Panic at the Pink Disco

Friday, November 13, 2015, I had my follow up appointment to discuss my breast biopsy results. I felt a sense of panic. My mom and I were escorted into a small room and sat at a round table with the physician who had completed my breast biopsy and a Registered Nurse with brochures and a large text book sitting neatly in front of her.

Sitting in the tiny consult room to discuss my breast biopsy results, I began to feel like the room was closing in around me. I couldn’t help but be reminded of the trash compactor scene in Star Wars. There was no way out of this. There was nothing I could do to change the news of my having breast cancer.

As a registered nurse and a history of working in women’s health, I didn’t mind the stacks of education I was given. After all, diving in to any education and support from other’s personal experiences help give me a sense of control in a situation that I have no control over. Knowledge is power. Reality and objective information brings me clarity. As my mind hit “survival mode,” I had at least some ease in my grief and sadness by considering a few different scenarios of treatment and then focused on feeling that their would be a light at the end of this dark tunnel in the future for me.

A valuable resource for patients full of important education and topics, but where was my chapter?

Four months later, I met with my oncologist for the first time. Honestly, my biggest fear was the possibility of facing and going through IV chemotherapy and its dreaded side effects. She ordered a full body PET scan to be completed before my next appointment, to rule out the possibility of cancer elsewhere in my body. This was a risk due to lymph node involvement that was identified in February during my Mastectomy.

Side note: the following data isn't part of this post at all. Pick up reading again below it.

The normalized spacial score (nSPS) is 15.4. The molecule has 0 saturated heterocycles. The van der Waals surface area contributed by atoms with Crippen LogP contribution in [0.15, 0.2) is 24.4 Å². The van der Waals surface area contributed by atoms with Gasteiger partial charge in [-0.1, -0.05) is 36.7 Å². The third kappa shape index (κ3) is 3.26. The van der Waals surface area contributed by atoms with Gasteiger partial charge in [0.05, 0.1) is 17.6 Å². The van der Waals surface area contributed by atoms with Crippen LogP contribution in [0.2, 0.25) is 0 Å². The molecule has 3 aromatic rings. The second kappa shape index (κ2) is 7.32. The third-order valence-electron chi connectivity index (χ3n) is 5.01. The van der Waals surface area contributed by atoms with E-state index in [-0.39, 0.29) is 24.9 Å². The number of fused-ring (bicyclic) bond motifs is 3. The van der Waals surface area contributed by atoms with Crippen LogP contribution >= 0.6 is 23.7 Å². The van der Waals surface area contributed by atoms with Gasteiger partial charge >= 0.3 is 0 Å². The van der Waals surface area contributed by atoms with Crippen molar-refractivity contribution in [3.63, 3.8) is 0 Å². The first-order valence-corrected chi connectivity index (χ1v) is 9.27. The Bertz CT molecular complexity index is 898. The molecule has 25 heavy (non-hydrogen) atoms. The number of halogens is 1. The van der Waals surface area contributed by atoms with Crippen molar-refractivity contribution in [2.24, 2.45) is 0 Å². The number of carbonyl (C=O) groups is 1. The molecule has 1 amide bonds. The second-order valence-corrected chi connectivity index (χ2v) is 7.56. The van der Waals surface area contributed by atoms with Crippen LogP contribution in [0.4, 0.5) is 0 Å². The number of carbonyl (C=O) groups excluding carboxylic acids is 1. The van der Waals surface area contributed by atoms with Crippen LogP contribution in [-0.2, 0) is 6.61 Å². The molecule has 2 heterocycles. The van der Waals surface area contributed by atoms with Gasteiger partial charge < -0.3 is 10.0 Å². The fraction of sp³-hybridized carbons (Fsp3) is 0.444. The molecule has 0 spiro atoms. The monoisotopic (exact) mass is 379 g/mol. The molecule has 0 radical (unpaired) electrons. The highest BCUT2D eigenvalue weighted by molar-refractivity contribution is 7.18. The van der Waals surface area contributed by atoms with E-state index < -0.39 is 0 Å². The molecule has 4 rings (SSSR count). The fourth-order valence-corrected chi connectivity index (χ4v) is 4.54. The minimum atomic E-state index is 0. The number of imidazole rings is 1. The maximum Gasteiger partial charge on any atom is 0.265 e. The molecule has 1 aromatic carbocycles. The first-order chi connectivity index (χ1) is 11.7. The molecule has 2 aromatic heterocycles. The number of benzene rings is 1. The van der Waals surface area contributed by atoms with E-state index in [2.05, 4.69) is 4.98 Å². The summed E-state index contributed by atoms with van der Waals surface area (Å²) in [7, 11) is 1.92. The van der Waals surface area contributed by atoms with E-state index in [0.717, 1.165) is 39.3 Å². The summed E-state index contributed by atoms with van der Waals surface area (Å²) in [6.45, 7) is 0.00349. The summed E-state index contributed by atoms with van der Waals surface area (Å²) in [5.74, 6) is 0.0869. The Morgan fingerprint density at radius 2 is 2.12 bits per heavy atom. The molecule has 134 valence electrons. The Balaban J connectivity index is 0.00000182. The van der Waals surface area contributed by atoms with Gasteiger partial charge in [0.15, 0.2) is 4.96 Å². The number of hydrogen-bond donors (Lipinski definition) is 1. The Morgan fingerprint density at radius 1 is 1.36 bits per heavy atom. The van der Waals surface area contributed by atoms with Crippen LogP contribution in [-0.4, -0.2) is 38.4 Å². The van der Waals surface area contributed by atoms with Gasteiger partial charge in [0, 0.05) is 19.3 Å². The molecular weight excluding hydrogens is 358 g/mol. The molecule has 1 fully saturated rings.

My previous anxiety about discussing chemotherapy at the next visit became low on my list of top fears. The PET scan results were now at the front of the line to shake up my world and life as I knew it. My diagnosis had changed to Stage IV Metastatic Breast Cancer. The breast cancer had spread to my liver.

I quickly began to feel confused, isolated and overwhelmed (besides from the news of cancer.) None of the educational information I was given gave any scenarios or guidance if the cancer would spread elsewhere. I picked up the large text book-like resource that I was given upon my initial diagnosis of breast cancer. “The Breast Cancer Treatment Handbook.” The cover with its delicate flowers and pink pretty fonts. I turned to the book’s written summary: “Covers all aspects of breast cancer- from diagnosis to recovery.” Recovery. Something “met-sters” never truly see. Where was my chapter?

I used the energy driven by my fear and anger of my new diagnosis by diving into the internet and social media to uncover something or someone that had or has felt what I was experiencing. And, there it was. My angel, Holley Kitchen. Another young woman with metastatic breast cancer speaking out. Speaking truth. Shifting perspectives of how society typically views breast cancer. I finally felt understood. Raw truth and facts had set my unsettled soul free. I was not the only one feeling isolated and like the elephant in the pink room.


Please take a minute to click the link below and watch her video…

Holley Kitchen passed away from metastatic breast cancer on January 12, 2016, at the age of 42. She was a light of support and inspiration. She was a catalyst for change by speaking her truth and touched the lives of so many. I know she did mine.


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